How do we make decisions? 

This is one of the most frequently-asked questions from anyone interested in living at Narara Ecovillage. 

Our answer: “With a strong commitment to Sociocracy –  a governance model based on the insistence that everyone has the opportunity to be heard and that processes are transparent. When all members’ needs and concerns are heard and taken into account, and decisions are made in a way that is truly collaborative, there is high ‘buy-in’ and acceptance from all. This also generally ensures high quality, creative decisions, as the wisdom of the group is pooled and solutions do not depend on just one or two leaders ‘getting it right’.

How does Sociocracy work?

  • We generally meet in a circle, to represent that we all have a valid contribution to make
  • All sociocratic circles have an appointed facilitator, whose job it is to maintain the integrity of the process
  • We hear one another in rounds, and give each other the opportunity to question, clarify and object to a proposal
  • We reach ‘consent’ around ideas that support our agreed overall vision (a sustainable world) rather than our individual preference
  • We welcome creative and constructive input through ‘picture forming’ (a bit like brainstorming – but more focused and calmer!)
  • We see considered objections as opportunities to refine a suggestion and add ideas that otherwise may not have emerged
  • We use predictable, respectful ways to navigate difficult issues
  • We seek solutions that are ‘Good Enough for Now’ and ‘Safe Enough Try’
  • We insist on being open to new information and learning by building in a review plan with a timeframe for each decision made
  • We struggle against our old habits, and keep trying … and 
  • We are committed to continuous learning ourselves, and hope to share our learning with other individuals, groups and organisations who are interested in Sociocracy.

Does Sociocracy help in Conflict Resolution?

Sociocracy in itself is not a ‘conflict resolution process’ per se. However, the conscious application of its principles and practice steps in day-to-day communication and decision-making are showing us that even long-standing misunderstandings can be resolved.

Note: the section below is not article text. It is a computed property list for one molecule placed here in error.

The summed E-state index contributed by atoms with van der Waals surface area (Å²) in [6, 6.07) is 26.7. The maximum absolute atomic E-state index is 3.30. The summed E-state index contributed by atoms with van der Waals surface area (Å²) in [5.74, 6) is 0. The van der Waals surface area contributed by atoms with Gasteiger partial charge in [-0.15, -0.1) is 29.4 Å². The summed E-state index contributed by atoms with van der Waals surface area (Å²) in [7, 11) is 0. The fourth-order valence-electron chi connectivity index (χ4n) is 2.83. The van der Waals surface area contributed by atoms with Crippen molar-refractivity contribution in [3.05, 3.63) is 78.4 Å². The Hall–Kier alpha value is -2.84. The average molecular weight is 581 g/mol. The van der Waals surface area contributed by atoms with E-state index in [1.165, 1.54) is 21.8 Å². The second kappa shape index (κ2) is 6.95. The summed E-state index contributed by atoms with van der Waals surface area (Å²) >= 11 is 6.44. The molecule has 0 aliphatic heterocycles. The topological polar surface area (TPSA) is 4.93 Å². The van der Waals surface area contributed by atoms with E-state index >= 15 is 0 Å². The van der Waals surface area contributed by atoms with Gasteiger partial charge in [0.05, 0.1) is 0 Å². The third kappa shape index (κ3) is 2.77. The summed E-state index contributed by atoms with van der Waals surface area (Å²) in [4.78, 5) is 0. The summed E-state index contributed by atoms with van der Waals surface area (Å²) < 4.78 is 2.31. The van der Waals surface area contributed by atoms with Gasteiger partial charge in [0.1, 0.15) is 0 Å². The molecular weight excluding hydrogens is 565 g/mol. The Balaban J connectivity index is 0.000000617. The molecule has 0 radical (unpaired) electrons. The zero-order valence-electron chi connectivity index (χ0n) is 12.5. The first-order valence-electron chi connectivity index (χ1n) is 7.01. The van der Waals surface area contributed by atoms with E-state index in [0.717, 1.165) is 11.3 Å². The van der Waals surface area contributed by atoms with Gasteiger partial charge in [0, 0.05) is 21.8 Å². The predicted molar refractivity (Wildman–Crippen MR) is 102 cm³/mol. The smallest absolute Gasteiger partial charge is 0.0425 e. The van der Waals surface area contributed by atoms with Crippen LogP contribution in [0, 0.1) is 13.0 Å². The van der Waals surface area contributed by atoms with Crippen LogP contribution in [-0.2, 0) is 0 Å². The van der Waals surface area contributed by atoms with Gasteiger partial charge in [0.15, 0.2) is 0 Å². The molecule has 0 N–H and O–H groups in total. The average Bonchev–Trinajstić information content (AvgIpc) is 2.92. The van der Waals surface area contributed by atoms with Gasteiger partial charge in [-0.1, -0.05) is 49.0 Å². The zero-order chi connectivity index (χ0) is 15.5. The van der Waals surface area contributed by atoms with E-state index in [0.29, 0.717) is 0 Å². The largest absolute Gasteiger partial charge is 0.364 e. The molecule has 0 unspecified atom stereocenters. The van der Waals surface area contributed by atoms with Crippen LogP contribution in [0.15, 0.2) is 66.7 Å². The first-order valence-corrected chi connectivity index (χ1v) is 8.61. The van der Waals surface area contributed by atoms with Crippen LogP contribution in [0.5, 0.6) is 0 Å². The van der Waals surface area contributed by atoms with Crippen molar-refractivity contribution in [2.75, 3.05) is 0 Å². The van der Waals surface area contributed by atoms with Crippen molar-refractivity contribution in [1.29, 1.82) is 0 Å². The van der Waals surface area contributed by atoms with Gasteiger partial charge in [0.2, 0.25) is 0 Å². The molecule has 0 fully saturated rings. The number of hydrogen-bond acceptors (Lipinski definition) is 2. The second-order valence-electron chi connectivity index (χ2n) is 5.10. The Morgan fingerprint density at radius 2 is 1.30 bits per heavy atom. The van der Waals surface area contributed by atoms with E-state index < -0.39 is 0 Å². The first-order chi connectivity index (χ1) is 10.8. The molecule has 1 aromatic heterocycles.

We bring very varied personal histories to our shared community journey here. We are drawn by a shared vision, but our interpretations are diverse. Inevitably there is controversy and sometimes seriously upset feelings. Hindsight is increasingly showing us that reaching a restorative resolution is strongly connected with implementation of solid Sociocratic practice.

Sociocracy therefore strongly informs our conflict prevention as well as resolution approaches. After all, if we learn and practice a ‘habit of interaction’ where all members concerned can pool concerns, share needs, be heard in an environment where a serious effort is made to understand one another’s perspective, then differences that triggered disharmony generally dissolve with new understanding. This often comes with a stronger sense of connection and deeper commitment to our shared intent – the creation of a more sustainable world for both the present and the future. 

In some ways, we continue to provide our own incentives to be clearer and more effective in our processes of decision-making.

More on Conflict Resolution >

Does Sociocracy influence the Narara Ecovillage Organisational Structure?

Our organisational structure supports, and is informed by, Sociocracy. The pattern is more like a flower than a pyramid with inter-connected circles passing information and feedback between different areas of responsibility – from the Board making legally-binding policy decisions to a working group managing day-to-day issues such as the market stall at a Village Day.

Narara Ecovillage is currently the largest and most complex intentional community in Australia to be using the principles and practices of Sociocracy on a daily basis in our groups and gatherings. We are always learning and implementation is ongoing. We are fortunate to have Gina Price, who is one of the lead trainers of the model in Australia, on our Board. 

As with other aspects of our project, we are part of a global movement towards a better way of working together. Sociocracy is increasingly being adopted in ecovillages around the world. It is often called Dynamic Governance in the USA. There are a number of training organisations offering introductions in easily-understood ways.

Further Resources